Charles Andre Joseph Marie de Gaulle
(Also for Three Word Wednesday and ABC Wednesday: "Z" is for "zero.")
An easy question for you this week. What’s this chap’s name?
He was the tall one, standing off to one side, isolated from the group, in some photographs of the big cheeses, the leaders of the free world, back during World War II.
He hated having to stand off to one side, What he called the limejuice types said, sorry, but your country collapsed in just a couple of weeks. So you have to stand to one side.
He didn’t like the limejuice types. He didn’t care much for the Yankees either. Fact is, he seemed to dislike almost everyone; he even hated the big-cheeses of his own country.
Back when he was in school his 6-foot 5-inch height had the other kids referring to him as The Big Asparagus.
The Big Asparagus was a strange one, for a military leader. He was an intellectual, and there weren’t many of those among the military leaders on either side of the Great Conflict. His father had been a professor of literature and the son became a fine writer with what critics have described as a powerful, elegant and even poetic style.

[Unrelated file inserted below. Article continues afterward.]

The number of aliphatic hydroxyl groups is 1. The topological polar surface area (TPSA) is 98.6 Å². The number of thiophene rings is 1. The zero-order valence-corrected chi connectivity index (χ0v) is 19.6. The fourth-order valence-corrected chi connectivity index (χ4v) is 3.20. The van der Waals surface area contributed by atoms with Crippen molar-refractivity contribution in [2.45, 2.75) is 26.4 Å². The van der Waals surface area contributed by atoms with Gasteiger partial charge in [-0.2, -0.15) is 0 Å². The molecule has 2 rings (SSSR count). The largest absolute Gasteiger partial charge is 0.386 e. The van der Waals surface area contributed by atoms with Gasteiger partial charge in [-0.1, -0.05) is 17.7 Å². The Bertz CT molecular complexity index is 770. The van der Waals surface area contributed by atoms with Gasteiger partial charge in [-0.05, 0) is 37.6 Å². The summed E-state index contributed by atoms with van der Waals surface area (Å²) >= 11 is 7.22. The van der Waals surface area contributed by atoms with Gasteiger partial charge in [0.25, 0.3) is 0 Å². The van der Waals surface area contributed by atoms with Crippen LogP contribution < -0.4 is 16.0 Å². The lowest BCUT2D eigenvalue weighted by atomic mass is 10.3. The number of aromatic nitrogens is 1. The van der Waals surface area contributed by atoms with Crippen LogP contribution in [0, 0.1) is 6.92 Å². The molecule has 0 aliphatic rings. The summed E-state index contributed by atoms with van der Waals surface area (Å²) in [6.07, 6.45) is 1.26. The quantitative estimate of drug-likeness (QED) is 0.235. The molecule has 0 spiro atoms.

He also wrote about military matters. In the thirties, he wrote and lectured often on one key topic: You see, folks, he said, there’s this little device called a tank – we had it back in ’14 (you know, the war that was to end all wars) – but we never used it right.
We still aren’t using it right. If all you big fromages would just listen to me, whatever those folks up north in Hitler Alley are planning to pull off, we’d be ready for them.
One of the books he wrote claimed that a modern army should be made up of “mobile armored divisions.” Well, the top brass didn’t listen. Zero is the number of full generals, of whatever country, who enjoy being lectured to by lieutenant-colonels.
So the Big Asparagus had to be content to be faithful to his main activity: continuing to dislike everyone and biding his time.
On a beautiful day in September, the big bus named WWII shifted into gear and the bad guys from Hitler Alley took off in it. It turned out there was not much that could stop them or their tanks – their "mobile armored divisions."
Our boy never said “I told you so” but that’s only because, as usual, most folks weren’t listening to him. If you scrutinize his position carefully, however, you may decide that he had made a lot of sense.